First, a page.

Potentially new species of lemur found in Madagascar

Close-up of a potentially new species of fork-marked lemur discovered in Madagascar. © Conservation International/ photo by Russell A. Mittermeier

Take a squirrel-sized body, and combine it with big feet, a long tongue, and black-forked markings on the face, and you have the oddly adorable countenance of a species of lemur just discovered in Madagascar.

“This is yet another remarkable discovery from the island of Madagascar…one of the most extraordinary places in our planet” said Conservation International President Russ Mittermeier in a press release, who was the first to spot the animal. Researchers believe the species to be new to science.

Finding this cutie-pie sounds like something plucked from the chase scenes of Indiana Jones. Mittermeier and his colleagues ran through dense forest at night, following the calls of the lemur as it leapt rapidly from treetop to treetop. Catching the lemur in the beam of a flashlight, researchers were able to safely tranquilize it for closer examination.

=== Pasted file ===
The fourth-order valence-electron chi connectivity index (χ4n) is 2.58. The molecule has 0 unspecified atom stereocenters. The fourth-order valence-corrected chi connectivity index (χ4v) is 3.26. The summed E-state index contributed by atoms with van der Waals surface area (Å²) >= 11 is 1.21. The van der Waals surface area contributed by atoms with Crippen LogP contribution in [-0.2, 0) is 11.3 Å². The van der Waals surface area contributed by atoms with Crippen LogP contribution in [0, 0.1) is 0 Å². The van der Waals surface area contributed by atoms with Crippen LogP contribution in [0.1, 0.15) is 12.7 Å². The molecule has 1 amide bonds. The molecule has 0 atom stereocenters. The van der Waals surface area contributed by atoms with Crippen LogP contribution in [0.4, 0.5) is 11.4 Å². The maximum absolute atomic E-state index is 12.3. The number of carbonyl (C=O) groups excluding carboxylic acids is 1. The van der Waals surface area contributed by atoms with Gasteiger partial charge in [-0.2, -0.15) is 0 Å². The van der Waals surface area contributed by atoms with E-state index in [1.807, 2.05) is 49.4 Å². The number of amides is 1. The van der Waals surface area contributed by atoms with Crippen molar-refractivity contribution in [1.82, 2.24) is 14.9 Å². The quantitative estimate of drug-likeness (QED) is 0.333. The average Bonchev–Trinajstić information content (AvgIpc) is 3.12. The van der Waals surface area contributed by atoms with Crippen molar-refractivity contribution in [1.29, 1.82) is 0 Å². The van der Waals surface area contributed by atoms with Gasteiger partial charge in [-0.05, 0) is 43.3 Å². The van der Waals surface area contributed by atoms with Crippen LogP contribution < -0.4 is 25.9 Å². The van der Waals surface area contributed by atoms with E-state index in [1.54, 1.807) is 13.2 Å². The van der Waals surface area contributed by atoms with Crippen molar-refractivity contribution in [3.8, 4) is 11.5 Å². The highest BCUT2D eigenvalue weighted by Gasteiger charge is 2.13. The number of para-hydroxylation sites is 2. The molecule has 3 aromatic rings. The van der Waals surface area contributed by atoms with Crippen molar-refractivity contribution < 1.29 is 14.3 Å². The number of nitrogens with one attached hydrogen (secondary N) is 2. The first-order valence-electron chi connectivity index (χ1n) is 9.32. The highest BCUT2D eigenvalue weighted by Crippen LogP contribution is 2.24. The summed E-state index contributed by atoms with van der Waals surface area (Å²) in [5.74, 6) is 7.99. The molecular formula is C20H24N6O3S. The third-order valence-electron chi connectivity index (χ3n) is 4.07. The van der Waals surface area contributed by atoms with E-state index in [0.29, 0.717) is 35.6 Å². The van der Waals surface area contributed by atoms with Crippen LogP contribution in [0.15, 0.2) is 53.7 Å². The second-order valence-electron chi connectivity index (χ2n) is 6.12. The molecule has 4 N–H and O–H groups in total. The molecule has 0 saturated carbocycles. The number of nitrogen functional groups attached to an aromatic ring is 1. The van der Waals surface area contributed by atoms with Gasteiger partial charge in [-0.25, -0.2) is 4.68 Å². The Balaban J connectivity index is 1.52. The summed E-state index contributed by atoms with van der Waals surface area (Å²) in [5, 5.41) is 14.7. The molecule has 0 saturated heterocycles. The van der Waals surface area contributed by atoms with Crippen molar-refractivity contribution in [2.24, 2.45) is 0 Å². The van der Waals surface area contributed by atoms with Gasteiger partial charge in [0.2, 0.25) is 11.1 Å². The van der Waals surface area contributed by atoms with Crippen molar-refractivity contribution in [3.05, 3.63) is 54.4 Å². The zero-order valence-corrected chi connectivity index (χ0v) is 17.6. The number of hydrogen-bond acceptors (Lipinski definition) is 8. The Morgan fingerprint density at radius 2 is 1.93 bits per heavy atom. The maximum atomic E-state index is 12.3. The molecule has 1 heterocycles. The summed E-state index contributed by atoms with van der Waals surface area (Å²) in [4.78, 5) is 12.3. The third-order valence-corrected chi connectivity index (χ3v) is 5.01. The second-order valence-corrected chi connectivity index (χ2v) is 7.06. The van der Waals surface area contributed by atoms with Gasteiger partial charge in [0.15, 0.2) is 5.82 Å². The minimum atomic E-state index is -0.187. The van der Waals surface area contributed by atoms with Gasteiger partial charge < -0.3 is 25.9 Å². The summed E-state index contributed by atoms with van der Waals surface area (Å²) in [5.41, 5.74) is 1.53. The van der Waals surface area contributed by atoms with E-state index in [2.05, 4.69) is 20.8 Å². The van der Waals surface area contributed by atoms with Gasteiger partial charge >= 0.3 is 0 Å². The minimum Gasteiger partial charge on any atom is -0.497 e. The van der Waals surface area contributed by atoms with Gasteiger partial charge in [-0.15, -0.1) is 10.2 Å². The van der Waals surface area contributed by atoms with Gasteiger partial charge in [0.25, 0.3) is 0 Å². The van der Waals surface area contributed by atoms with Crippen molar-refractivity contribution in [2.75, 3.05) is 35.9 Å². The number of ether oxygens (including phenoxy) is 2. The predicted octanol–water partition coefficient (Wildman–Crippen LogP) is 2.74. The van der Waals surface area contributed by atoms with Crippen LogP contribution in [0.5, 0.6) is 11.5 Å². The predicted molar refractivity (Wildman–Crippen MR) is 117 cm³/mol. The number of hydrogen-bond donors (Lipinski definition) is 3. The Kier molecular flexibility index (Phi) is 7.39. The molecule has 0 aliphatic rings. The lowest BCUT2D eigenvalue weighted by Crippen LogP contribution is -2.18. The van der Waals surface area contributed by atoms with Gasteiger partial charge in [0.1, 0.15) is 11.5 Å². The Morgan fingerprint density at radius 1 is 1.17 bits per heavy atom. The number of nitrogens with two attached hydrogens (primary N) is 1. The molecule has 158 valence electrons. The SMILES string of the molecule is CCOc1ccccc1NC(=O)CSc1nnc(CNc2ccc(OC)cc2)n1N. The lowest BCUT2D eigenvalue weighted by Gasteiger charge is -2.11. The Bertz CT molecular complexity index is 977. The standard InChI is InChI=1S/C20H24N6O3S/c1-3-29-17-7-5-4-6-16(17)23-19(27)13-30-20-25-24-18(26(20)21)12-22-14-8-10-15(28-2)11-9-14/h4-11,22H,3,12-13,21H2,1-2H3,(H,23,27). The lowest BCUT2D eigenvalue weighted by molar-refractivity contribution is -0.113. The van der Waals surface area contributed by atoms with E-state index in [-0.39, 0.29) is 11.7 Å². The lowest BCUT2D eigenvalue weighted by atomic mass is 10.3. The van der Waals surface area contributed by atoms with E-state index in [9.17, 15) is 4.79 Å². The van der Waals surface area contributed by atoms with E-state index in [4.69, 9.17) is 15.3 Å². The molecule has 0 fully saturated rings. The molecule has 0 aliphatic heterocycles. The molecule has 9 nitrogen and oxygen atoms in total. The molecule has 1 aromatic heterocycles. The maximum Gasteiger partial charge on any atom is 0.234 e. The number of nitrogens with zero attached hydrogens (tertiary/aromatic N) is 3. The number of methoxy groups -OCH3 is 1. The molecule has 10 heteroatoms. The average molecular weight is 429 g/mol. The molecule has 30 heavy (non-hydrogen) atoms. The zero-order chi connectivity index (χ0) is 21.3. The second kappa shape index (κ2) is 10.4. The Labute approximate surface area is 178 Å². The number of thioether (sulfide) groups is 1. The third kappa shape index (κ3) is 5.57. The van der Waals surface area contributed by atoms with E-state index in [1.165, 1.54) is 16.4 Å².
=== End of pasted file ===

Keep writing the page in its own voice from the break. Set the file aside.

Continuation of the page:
Close-up of a potentially new species of fork-marked lemur discovered in Madagascar, October 3, 2010. © Conservation International/ photo by Russell A. Mittermeier

Limited geographic range and life in a severely human-impacted environment likely means this species – of the genus phaner – is already endangered or critically endangered, said Mittermeier.

Researchers are now working on establishing the lemur’s genetic uniqueness and learning about its life history and behavior. So far, besides getting a good grip on the lemur’s looks, researchers know that this critter’s diet consists mostly of tree gum and flower nectar, they utter loud, high-pitched calls at night and practice a head-bobbing motion that is unique to this species.

Lemurs are only found in Madagascar, a country that’s lost about 90 percent of its forests and other vegetation.

“Protection of Madagascar’s remaining natural forests should be considered one of the world’s highest conservation priorities,” said Mittermeier in the press release. “These forests are home to an incredible array of species that are a true global heritage.”

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